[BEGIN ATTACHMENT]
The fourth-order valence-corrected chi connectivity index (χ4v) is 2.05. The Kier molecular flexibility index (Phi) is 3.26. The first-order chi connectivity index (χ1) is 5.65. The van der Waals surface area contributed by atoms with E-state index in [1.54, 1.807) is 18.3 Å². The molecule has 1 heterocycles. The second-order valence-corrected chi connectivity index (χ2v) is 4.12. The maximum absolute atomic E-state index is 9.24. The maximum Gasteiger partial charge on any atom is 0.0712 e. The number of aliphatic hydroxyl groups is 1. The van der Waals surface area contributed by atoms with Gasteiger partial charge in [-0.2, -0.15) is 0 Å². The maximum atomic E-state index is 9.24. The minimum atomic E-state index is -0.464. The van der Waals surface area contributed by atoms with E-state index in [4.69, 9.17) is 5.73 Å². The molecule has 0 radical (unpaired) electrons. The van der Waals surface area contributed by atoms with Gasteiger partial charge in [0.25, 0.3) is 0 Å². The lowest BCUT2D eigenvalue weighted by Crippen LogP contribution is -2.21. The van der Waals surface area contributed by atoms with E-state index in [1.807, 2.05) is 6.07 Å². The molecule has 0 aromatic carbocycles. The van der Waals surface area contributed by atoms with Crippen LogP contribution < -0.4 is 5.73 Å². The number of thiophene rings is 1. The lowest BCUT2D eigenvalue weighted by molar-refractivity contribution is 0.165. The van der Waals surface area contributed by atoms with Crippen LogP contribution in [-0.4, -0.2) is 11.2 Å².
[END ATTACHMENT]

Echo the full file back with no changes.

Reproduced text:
The fourth-order valence-corrected chi connectivity index (χ4v) is 2.05. The Kier molecular flexibility index (Phi) is 3.26. The first-order chi connectivity index (χ1) is 5.65. The van der Waals surface area contributed by atoms with E-state index in [1.54, 1.807) is 18.3 Å². The molecule has 1 heterocycles. The second-order valence-corrected chi connectivity index (χ2v) is 4.12. The maximum absolute atomic E-state index is 9.24. The maximum Gasteiger partial charge on any atom is 0.0712 e. The number of aliphatic hydroxyl groups is 1. The van der Waals surface area contributed by atoms with Gasteiger partial charge in [-0.2, -0.15) is 0 Å². The maximum atomic E-state index is 9.24. The minimum atomic E-state index is -0.464. The van der Waals surface area contributed by atoms with E-state index in [4.69, 9.17) is 5.73 Å². The molecule has 0 radical (unpaired) electrons. The van der Waals surface area contributed by atoms with Gasteiger partial charge in [0.25, 0.3) is 0 Å². The lowest BCUT2D eigenvalue weighted by Crippen LogP contribution is -2.21. The van der Waals surface area contributed by atoms with E-state index in [1.807, 2.05) is 6.07 Å². The molecule has 0 aromatic carbocycles. The van der Waals surface area contributed by atoms with Crippen LogP contribution < -0.4 is 5.73 Å². The number of thiophene rings is 1. The lowest BCUT2D eigenvalue weighted by molar-refractivity contribution is 0.165. The van der Waals surface area contributed by atoms with Crippen LogP contribution in [-0.4, -0.2) is 11.2 Å².